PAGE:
Pushed by the needs of World War II in 1939, Otto Eisleb under the I. G. Farbenindustrie pharmaceutical company in Germany discovered dolantin, a painkiller less potent than morphine and better known by the name meperidine. By 1944, thanks to war’s positive influence on the research of new medicines, manufacturers produced 1,600 kilograms of meperidine annually. Outside of war, medical professionals used meperidine as an analgesic after operation or during childbirth, but the drug currently faces a decline in use because of unwanted side effects (2008). Meperidine is best in short-term care, because the drug needs to be prescribed in larger amounts after each subsequent use to achieve the same effect. For I. G. Farbenindustrie, the discovery of dolantin served as a template for newer compounds.

Max Bockmuhl and Gustav Ehrhart, close colleagues of Eisleb, filed a patent in 1941 for the discovery of polamidon, now known as methadone. After the war, Eli Lilly commercialized the new drug. Methadone is almost as potent as morphine, but also very addictive and rather toxic. Today, many countries use methadone as a prescribed replacement for heroin, all in part of a proposed recovery program for heroin addicts, with the goal of weaning people off opiates altogether in due time (2008). For example, in the United States, many VA hospitals have clinics dedicated solely to methadone and the rehabilitation of heroin addicts. As clinicians developed newer opioids over time, opium’s legacy soon found a lasting role in veterinary medicine.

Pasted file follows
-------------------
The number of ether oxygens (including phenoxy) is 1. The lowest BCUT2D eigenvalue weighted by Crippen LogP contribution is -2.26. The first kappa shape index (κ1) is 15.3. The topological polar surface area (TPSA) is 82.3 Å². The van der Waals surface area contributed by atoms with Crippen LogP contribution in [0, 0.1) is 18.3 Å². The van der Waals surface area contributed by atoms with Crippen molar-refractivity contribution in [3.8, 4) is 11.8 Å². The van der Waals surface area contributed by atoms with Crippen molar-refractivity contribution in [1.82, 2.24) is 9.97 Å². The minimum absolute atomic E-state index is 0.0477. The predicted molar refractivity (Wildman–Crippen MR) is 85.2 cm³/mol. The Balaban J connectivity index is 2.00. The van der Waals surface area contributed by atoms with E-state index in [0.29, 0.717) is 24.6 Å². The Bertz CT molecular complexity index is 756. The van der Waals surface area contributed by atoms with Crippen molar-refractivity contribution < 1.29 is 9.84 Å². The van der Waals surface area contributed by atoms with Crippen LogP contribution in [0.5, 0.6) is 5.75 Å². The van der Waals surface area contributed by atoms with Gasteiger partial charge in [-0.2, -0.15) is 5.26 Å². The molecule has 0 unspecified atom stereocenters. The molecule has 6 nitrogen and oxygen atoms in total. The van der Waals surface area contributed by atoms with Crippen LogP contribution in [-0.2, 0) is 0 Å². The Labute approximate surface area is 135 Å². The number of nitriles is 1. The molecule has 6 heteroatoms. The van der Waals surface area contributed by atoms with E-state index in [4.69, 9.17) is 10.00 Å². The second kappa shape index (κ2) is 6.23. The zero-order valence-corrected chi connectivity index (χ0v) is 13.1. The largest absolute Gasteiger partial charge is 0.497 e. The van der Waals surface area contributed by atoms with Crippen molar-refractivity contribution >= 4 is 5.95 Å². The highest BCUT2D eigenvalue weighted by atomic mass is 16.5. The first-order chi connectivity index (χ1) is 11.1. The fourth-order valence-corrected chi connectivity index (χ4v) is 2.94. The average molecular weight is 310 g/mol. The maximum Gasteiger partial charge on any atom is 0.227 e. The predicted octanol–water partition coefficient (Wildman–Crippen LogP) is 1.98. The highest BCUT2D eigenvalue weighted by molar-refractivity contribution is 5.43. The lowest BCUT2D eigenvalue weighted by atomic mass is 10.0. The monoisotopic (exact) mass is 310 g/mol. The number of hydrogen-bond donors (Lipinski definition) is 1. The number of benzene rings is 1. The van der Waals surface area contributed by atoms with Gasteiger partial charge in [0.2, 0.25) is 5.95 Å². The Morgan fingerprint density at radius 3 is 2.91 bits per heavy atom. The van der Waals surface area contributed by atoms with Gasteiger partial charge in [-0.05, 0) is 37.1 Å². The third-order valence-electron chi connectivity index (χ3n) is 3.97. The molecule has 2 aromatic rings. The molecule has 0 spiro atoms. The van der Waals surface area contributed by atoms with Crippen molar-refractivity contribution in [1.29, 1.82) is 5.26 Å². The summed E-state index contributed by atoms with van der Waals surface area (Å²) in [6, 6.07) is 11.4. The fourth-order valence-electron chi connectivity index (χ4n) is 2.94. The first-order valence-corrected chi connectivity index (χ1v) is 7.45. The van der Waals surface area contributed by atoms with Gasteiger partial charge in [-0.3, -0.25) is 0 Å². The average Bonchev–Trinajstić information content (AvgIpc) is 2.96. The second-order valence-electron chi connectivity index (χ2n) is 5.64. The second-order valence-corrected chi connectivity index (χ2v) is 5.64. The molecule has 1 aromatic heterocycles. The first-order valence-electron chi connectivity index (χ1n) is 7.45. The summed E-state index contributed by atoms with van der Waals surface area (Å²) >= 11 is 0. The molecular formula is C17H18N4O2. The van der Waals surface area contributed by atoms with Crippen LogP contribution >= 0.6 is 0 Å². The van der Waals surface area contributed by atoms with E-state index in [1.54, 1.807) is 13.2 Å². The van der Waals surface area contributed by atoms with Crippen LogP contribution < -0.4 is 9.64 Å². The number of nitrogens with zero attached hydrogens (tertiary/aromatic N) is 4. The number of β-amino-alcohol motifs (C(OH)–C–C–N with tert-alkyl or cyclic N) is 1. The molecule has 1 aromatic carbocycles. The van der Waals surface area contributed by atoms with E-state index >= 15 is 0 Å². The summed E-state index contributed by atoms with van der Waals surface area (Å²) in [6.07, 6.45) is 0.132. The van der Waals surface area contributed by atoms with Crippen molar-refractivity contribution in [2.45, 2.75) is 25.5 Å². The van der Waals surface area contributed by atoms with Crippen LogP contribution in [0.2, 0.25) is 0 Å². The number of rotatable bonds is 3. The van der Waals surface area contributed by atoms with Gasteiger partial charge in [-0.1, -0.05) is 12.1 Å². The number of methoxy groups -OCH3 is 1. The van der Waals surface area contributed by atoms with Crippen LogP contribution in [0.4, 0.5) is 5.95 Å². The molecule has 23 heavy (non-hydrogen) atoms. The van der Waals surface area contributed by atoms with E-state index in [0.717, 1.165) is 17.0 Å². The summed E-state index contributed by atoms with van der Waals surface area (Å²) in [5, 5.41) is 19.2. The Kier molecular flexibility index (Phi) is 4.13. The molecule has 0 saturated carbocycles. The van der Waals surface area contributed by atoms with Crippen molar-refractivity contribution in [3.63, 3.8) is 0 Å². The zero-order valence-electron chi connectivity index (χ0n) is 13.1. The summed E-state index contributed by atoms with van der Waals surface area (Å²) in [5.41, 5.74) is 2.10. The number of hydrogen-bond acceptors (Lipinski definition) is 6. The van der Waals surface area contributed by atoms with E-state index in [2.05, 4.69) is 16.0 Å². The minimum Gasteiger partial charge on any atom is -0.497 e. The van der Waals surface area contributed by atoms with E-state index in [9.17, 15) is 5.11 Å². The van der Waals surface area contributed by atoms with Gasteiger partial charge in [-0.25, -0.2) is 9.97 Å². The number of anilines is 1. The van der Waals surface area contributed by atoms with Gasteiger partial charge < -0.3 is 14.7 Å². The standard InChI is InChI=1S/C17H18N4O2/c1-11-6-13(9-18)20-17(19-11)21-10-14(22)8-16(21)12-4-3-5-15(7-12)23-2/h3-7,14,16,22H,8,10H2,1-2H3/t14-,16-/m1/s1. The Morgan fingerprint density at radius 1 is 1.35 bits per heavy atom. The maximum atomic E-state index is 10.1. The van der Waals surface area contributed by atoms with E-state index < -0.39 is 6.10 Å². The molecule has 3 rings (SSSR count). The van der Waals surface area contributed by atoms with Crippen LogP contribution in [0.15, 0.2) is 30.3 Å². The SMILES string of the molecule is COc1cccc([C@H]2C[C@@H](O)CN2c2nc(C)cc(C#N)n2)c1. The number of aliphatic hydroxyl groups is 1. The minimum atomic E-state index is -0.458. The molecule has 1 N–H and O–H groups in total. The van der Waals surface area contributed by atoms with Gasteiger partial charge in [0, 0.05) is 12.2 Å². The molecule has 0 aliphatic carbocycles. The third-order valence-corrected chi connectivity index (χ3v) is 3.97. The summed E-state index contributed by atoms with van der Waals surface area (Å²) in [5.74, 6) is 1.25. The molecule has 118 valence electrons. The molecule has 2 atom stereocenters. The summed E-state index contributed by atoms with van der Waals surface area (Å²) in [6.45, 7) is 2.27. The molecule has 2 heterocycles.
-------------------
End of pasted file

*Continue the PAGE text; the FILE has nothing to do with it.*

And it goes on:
In the 1960s, Professor Bentley’s team working on thebaine in Edinburgh accidentally synthesized etorphine. Apparently, somebody accidentally stirred cups of tea with a contaminated glass rod, and within minutes several scientists were knocked out cold on the floor. The drug in their tea also goes by the names of M99 or Immobilon, reportedly 3,000 times as potent as morphine. Less than 2ml of the substance can take out a rhino, and a simple scratch from a tainted needle can kill a human. Luckily, an antidote called M50/50 or Revivon is readily available (1998). Thanks to etorphine, Doctors of Veterinary Medicine can perform surgery on elephants if necessary.